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Monthly Archives: September 2014

Why have Surgery

This is something that happened the night before surgery.  I never doubted or questioned what I was doing.  I knew this must be done.  But there was a piece of the puzzle that was missing.  Now I know why.

The night before surgery, it all came to me.  I had spent so much time on the mental aspects and removing the layers of learned male behavior some of which disgusted me (the testosterone fog).  The piece that was missing was physical part.  “Why would surgery matter if you are already living as a woman?” type of question.

But the night before, my early childhood came back to me.  The memories of something wrong – it was supposed to be smooth down there, I was not supposed to have this thing sticking out.  This was long before I know anything of the sexes – I just knew it was supposed to be smooth.  In fact, I remember wondering how I could possibly urinate if it was smooth!  Then my sister was born and for the first time I figured out what ‘smooth’ was supposed to be.

Fast forward to the night before surgery and my discussion with the psychiatrist, my mind had pushed that out of the way so completely, yet the extreme dissonance remained all my life and caused just as much grief as the mental aspects.  But, just like the mental aspects, there were many layers of this physical part that also had to be removed – and that night before surgery it became clear.

After surgery I have to use a mirror when I do my ‘maintenance’ and the feeling of not only completeness but of wholeness is almost overwhelming.  It’s like being back to what I was (even though I never was this way) but that is the feeling – being correct and true and just ‘me’.  It is so wonderful, so incredibly ‘natural’ – I’m running out of words to describe this.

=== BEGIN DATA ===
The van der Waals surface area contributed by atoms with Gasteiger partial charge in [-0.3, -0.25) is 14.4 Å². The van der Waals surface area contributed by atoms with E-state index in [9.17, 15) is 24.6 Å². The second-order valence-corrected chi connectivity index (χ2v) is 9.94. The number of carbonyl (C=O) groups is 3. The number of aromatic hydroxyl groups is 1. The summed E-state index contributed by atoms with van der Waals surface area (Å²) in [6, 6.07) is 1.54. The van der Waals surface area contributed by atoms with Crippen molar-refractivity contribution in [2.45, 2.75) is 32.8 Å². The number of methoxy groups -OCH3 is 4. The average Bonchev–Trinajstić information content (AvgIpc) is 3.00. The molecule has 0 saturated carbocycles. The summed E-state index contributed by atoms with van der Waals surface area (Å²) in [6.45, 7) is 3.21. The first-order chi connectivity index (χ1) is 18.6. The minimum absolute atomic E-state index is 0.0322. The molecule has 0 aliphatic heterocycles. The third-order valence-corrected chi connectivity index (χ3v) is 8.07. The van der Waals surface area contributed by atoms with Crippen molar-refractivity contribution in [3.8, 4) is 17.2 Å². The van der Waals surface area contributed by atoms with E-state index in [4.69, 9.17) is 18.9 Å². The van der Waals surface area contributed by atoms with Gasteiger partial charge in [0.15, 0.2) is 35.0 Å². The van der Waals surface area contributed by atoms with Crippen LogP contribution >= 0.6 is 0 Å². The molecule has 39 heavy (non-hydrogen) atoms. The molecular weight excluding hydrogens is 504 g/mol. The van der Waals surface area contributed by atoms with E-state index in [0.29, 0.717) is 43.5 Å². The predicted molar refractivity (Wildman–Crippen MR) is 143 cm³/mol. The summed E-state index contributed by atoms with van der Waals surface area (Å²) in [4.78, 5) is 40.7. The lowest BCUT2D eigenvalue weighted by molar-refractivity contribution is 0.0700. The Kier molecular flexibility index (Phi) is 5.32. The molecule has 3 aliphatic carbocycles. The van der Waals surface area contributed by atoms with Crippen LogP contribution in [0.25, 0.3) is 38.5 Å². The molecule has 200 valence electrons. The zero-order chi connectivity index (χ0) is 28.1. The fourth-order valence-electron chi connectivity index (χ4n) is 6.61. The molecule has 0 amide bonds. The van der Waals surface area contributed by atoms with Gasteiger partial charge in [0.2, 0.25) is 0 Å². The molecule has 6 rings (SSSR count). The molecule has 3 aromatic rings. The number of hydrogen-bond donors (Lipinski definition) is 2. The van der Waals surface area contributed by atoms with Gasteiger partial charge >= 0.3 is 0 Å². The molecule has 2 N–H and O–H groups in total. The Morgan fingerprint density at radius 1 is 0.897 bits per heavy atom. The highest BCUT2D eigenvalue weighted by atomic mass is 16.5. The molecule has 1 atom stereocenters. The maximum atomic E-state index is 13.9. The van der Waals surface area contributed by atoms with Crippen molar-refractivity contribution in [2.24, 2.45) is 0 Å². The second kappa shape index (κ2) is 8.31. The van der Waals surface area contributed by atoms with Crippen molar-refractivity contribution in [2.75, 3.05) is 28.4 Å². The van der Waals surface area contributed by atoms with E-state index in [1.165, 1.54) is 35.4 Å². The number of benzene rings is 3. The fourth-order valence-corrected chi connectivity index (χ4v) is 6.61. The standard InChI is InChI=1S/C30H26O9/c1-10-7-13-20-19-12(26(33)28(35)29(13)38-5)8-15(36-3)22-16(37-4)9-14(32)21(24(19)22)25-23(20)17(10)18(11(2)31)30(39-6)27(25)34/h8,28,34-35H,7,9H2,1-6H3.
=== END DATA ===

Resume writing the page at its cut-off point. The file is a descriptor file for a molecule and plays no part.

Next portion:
I’ve mentioned before about a body map, a part of the brain that sort of knows what you are, what you have, and where and what these parts are doing.  The example often given is of an amputee who not only still feels their arm but can tell you exactly where it is in relation to their body.  This body map for me is what tells me I’m female, both in the physical and the mental aspects.  The memory from my childhood shows this clearly – I didn’t know what I was supposed to have down there, only that this didn’t match what my body map had.  This is the HUGE relief I have now, when I do my dilation, etc. having to use a mirror and in contact with ‘me’.  It is what was missing, it is what inside me says is supposed to be there.  Now it is!!!!

With much aloha,

Sifan

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GRS and Recovery

On September 11, I had my Gender Affirmation Surgery (as I and many others prefer to call it).  It was a 7 hour long surgery, followed by a 7 day stay in the hospital where I could not leave the bed.  I’ve now been back in the hotel by the clinic for 3 days.  They send nurses here to the hotel to keep track of our progress.

If there ever could be a pain free experience, this was very close.  The most inconvenience I had was my butt on that bed for 7 days and not being able to move except to turn partially to one side or the other.  That was bad but hardly anything to complain about considering this type of surgery.  I have a seat cushion (donut) that is probably the most important item in my possession at the moment!

One of the most valuable parts of this experience is of all things breakfast.  All the woman, pre and post operative usually come done at 9 am for breakfast.   It’s a large family and ‘everything’ is discussed – which is extreme TMI (too much information) for anyone else.  But for us it it invaluable.

The camaraderie, just being with others like oneself and learning of both our commonalities and our differences.  This is very international, I know I now have life long friends in Germany, England, Australia, France, the US and many other locations around the world.

Hearing the experiences of those that are further along then us is invaluable as well.  I have learned a lot and am able to be prepared for what comes next.

Hearing about and sharing issues and problems has also helped alleviate concerns.  For example, I had a bruise appear a day after leaving the hospital, but it turns out many do and it’s just a normal result of the surgery we had.  But without the other’s input I would have been much more concerned.  This extends to other medical and ‘mechanical’ issues as well with lots of helpful advice.

I have created a private FaceBook page that I’m using as a sort of diary with input from others here.  I’ll be distilling this information and creating additional posts here in hopes to help others.

With Aloha,

Sifan